But not every company has been successful at transformation over time.
Example 2: Why did Blockbuster fail?
Did Blockbuster fail because they didn’t figure out that they should compete with Netflix?
This is a popular myth, but retrospectively some folks point out that the true story is not nearly that simple.
Blockbuster initially dismissed Netflix as a competitor. But Blockbuster’s CEO did soon recognize the threat and made dramatic changes to work to compete: Blockbuster came up with a strategy to beat Netflix. The strategy was called ‘Total Access’.
Back in the time when Netflix was emerging, we didn’t have the streaming tech we have today: not only did customers not have the bandwidth, we didn’t have modern datacenters, cloud computing platforms, or customer devices to stream on. This was a time when technology was moving from larger VHS tapes to play videos to DVD tech. The smaller format of DVDs empowered Netflix to start up a mail order business which disrupted “video stores” like Blockbuster.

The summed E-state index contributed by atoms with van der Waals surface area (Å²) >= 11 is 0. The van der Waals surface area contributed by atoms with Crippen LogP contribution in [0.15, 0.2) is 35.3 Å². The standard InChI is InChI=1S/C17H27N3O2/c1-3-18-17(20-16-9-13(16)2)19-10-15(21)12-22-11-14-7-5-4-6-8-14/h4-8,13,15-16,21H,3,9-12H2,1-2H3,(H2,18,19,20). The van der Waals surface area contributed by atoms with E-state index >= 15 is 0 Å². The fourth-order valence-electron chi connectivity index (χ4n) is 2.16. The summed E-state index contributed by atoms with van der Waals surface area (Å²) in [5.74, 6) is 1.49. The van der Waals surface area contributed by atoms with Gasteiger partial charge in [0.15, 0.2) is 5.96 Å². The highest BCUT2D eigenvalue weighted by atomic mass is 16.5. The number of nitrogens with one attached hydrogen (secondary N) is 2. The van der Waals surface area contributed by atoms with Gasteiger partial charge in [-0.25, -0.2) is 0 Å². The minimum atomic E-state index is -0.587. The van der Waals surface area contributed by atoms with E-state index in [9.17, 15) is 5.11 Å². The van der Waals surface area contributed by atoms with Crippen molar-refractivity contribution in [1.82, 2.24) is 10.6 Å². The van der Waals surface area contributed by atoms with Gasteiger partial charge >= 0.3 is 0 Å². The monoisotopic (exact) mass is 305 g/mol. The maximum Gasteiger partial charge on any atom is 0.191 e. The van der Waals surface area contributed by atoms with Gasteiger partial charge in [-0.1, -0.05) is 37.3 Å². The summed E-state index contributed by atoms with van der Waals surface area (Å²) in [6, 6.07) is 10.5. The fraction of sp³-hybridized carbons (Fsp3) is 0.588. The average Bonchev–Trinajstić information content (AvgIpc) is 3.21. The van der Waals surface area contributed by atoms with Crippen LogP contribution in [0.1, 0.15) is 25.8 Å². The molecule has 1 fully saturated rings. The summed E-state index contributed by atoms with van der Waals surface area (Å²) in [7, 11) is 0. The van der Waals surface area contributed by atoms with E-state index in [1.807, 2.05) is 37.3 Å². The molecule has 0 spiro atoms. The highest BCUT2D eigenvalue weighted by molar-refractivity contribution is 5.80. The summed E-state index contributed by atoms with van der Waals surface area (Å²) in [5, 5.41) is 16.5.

But mail order wasn’t perfect, and Netflix hadn’t yet optimized mail order delivery. Blockbuster’s CEO, John Antioco, conceived of the ‘Total Access’ plan to provide both mail order of DVDs, but also to allow customers to return the DVDs in stores and pick up a new DVD at the same time. This fixed the problem of mail ordering a movie which sounded good on paper but turned out to not be to the customer’s taste as soon as they started it up on Friday night.
Blockbuster also got rid of their late fees to better compete. Netflix marketed themselves heavily on the fact that they didn’t charge late fees, and Blockbuster’s leadership identified that this was a key factor in causing customers to turn to Netflix.